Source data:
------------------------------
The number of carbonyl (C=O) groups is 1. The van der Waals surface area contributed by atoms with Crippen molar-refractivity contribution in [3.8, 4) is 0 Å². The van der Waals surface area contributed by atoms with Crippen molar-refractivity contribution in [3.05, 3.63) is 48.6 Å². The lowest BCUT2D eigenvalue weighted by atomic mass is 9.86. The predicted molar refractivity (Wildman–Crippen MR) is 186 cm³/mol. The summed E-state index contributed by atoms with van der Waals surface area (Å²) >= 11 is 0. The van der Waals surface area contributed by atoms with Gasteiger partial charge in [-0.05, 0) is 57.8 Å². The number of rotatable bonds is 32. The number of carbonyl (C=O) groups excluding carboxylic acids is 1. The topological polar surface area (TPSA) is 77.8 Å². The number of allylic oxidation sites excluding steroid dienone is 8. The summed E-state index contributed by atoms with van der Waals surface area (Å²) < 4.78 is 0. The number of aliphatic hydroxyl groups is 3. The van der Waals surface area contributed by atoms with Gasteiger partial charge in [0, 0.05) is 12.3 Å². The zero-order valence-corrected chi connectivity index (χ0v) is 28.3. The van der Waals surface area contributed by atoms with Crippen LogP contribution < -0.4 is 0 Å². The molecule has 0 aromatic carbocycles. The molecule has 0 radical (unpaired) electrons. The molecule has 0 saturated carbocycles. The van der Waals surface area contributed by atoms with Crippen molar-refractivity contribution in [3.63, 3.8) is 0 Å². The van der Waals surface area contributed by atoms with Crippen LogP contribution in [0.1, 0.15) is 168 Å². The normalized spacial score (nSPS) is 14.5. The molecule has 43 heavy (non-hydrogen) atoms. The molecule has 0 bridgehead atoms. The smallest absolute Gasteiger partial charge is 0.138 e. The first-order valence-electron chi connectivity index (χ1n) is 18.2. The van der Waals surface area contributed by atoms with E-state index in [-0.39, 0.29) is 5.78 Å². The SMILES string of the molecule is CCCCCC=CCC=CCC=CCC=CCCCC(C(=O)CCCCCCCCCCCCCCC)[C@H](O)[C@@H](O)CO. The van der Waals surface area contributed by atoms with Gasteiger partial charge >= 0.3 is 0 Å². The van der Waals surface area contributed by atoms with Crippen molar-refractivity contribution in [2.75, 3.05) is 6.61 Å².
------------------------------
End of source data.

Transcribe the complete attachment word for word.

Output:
The number of carbonyl (C=O) groups is 1. The van der Waals surface area contributed by atoms with Crippen molar-refractivity contribution in [3.8, 4) is 0 Å². The van der Waals surface area contributed by atoms with Crippen molar-refractivity contribution in [3.05, 3.63) is 48.6 Å². The lowest BCUT2D eigenvalue weighted by atomic mass is 9.86. The predicted molar refractivity (Wildman–Crippen MR) is 186 cm³/mol. The summed E-state index contributed by atoms with van der Waals surface area (Å²) >= 11 is 0. The van der Waals surface area contributed by atoms with Gasteiger partial charge in [-0.05, 0) is 57.8 Å². The number of rotatable bonds is 32. The number of carbonyl (C=O) groups excluding carboxylic acids is 1. The topological polar surface area (TPSA) is 77.8 Å². The number of allylic oxidation sites excluding steroid dienone is 8. The summed E-state index contributed by atoms with van der Waals surface area (Å²) < 4.78 is 0. The number of aliphatic hydroxyl groups is 3. The van der Waals surface area contributed by atoms with Gasteiger partial charge in [0, 0.05) is 12.3 Å². The zero-order valence-corrected chi connectivity index (χ0v) is 28.3. The van der Waals surface area contributed by atoms with Crippen LogP contribution < -0.4 is 0 Å². The molecule has 0 aromatic carbocycles. The molecule has 0 radical (unpaired) electrons. The molecule has 0 saturated carbocycles. The van der Waals surface area contributed by atoms with Crippen molar-refractivity contribution in [3.63, 3.8) is 0 Å². The van der Waals surface area contributed by atoms with Crippen LogP contribution in [0.1, 0.15) is 168 Å². The normalized spacial score (nSPS) is 14.5. The molecule has 43 heavy (non-hydrogen) atoms. The molecule has 0 bridgehead atoms. The smallest absolute Gasteiger partial charge is 0.138 e. The first-order valence-electron chi connectivity index (χ1n) is 18.2. The van der Waals surface area contributed by atoms with E-state index in [-0.39, 0.29) is 5.78 Å². The SMILES string of the molecule is CCCCCC=CCC=CCC=CCC=CCCCC(C(=O)CCCCCCCCCCCCCCC)[C@H](O)[C@@H](O)CO. The van der Waals surface area contributed by atoms with Gasteiger partial charge >= 0.3 is 0 Å². The van der Waals surface area contributed by atoms with Crippen molar-refractivity contribution in [2.75, 3.05) is 6.61 Å².